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(4) Any prop strike is a cause for cam gear replacement. This may not have been the cause, but it is a common factor in 2 of the 3 previous cam gear failures. If you like to gamble, I can point to 6 people who prop struck a Corvair and then flew 200 more hours without replacing the cam gear.  Saving the hassle of pulling down the engine and the cost of a $70 gear is what they gained against the potential of a fatal accident. Place your bet as you like, just understand the wager on the table.

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(5)  One of the comments forwarded to me included a note from Joe Goldman saying he was going to use a “delta” cam in his soon to fly plane. Delta is a budget cam grinder whose dubious claim to fame is regrinding cams without removing the original 50-year-old aluminum cam gear, allowing the builder to ‘save” $70. Although there are several of these flying, I have said for more than 10 years that this was a very bad idea for many reasons. I know Joe, he is a great guy, but that isn’t an endorsement of his decision-making on cam gears. Watch any conflict between money and known better practice, and you will see the moment when one person makes the statement ” It will be alright.” That is the moment the wager is laid on the table, and if they were actually 100% confident they were right, they wouldn’t hesitate nor verbalize their evaluation. But they do, and what you are witnessing is a persons laziness or cheapness overpower what they know to be right.  People almost always get away with this. Almost.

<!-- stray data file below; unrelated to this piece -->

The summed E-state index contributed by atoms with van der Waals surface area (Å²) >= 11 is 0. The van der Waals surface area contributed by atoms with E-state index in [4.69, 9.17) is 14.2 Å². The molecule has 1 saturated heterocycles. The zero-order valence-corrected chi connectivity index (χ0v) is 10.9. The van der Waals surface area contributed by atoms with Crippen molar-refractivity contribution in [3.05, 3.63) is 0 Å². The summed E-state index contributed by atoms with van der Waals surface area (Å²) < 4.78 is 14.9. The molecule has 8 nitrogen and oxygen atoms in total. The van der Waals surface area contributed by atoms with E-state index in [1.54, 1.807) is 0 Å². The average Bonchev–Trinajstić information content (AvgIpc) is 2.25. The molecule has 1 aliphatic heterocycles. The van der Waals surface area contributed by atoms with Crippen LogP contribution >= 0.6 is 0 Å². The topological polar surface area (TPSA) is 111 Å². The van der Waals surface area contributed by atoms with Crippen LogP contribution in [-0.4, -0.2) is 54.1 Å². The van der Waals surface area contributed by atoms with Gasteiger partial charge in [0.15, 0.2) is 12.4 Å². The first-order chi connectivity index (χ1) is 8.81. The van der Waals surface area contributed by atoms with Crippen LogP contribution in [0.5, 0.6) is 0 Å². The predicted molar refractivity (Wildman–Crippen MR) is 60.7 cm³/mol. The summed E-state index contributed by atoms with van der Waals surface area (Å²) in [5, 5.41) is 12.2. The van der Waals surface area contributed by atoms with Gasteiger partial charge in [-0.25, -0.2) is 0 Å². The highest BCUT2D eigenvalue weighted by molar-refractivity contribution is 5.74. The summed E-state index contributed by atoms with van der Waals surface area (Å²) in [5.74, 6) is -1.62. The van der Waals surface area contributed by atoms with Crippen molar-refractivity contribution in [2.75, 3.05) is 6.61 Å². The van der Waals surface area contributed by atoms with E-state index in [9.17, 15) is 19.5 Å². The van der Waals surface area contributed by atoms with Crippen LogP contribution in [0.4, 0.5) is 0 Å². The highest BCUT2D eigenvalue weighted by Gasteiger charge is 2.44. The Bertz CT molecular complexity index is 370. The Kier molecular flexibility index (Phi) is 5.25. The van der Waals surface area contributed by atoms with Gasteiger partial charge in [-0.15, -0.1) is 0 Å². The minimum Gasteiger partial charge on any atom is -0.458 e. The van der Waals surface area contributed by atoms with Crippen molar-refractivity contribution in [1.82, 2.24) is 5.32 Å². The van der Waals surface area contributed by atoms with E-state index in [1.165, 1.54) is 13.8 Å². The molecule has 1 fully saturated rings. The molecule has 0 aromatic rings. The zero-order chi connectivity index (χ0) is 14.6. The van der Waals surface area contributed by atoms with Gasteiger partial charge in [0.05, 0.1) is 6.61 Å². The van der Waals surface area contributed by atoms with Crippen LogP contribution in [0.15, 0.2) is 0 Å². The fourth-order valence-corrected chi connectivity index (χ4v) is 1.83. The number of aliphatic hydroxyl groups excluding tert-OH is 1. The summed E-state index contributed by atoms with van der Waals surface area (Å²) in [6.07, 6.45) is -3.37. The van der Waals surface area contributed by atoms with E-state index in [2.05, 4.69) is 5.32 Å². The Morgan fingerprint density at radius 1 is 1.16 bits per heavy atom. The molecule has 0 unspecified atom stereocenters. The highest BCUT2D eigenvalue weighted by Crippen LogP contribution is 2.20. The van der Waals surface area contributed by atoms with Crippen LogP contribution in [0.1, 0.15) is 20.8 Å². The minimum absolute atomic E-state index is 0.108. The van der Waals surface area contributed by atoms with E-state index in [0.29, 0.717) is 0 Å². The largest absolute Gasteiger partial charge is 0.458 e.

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Junk you should not buy.

Builders,

A recurring problem with some Corvair builders is they try to “save money” by purchasing things for sale on the internet, in hopes that one of these bargains will jump start their project. Countless times I have seen people throw away money on things ranging from the set of pistons pictures below, to entire engines for $9,000. In many cases these parts are advertised as “to William Wynne’s specs” but they almost never are.

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The damage is four fold: First, it is a direct waste of money; second, the buyer is often let down or embarrassed when I inform him that the item are useless, and believe it or not, a lot of them quit over this; Third, many builders who have been taken, refuse to admit it, and try to develop elaborate ‘work arounds’ to allow them to use the parts; Fourth, a depressingly large amount of people actually resell the stuff to other people to get some of their money back, even though I have told them the part or engine is not airworthy. The box below will demonstrate that I am not kidding on this last point.